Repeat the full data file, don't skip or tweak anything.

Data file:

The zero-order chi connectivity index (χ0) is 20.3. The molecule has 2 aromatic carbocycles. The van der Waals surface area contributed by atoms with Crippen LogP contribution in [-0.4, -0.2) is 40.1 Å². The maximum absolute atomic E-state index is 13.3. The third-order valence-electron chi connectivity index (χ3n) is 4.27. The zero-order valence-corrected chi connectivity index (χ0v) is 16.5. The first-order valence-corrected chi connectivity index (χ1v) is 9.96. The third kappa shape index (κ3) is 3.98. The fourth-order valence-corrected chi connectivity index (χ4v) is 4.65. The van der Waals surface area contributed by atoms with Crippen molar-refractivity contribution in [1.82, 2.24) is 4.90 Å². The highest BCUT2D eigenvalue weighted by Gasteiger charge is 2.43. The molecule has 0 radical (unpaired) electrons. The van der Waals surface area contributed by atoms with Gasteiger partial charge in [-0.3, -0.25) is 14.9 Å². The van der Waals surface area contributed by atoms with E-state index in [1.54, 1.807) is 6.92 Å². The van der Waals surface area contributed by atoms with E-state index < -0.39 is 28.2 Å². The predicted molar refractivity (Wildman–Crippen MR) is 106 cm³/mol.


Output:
The zero-order chi connectivity index (χ0) is 20.3. The molecule has 2 aromatic carbocycles. The van der Waals surface area contributed by atoms with Crippen LogP contribution in [-0.4, -0.2) is 40.1 Å². The maximum absolute atomic E-state index is 13.3. The third-order valence-electron chi connectivity index (χ3n) is 4.27. The zero-order valence-corrected chi connectivity index (χ0v) is 16.5. The first-order valence-corrected chi connectivity index (χ1v) is 9.96. The third kappa shape index (κ3) is 3.98. The fourth-order valence-corrected chi connectivity index (χ4v) is 4.65. The van der Waals surface area contributed by atoms with Crippen molar-refractivity contribution in [1.82, 2.24) is 4.90 Å². The highest BCUT2D eigenvalue weighted by Gasteiger charge is 2.43. The molecule has 0 radical (unpaired) electrons. The van der Waals surface area contributed by atoms with Gasteiger partial charge in [-0.3, -0.25) is 14.9 Å². The van der Waals surface area contributed by atoms with E-state index in [1.54, 1.807) is 6.92 Å². The van der Waals surface area contributed by atoms with E-state index < -0.39 is 28.2 Å². The predicted molar refractivity (Wildman–Crippen MR) is 106 cm³/mol.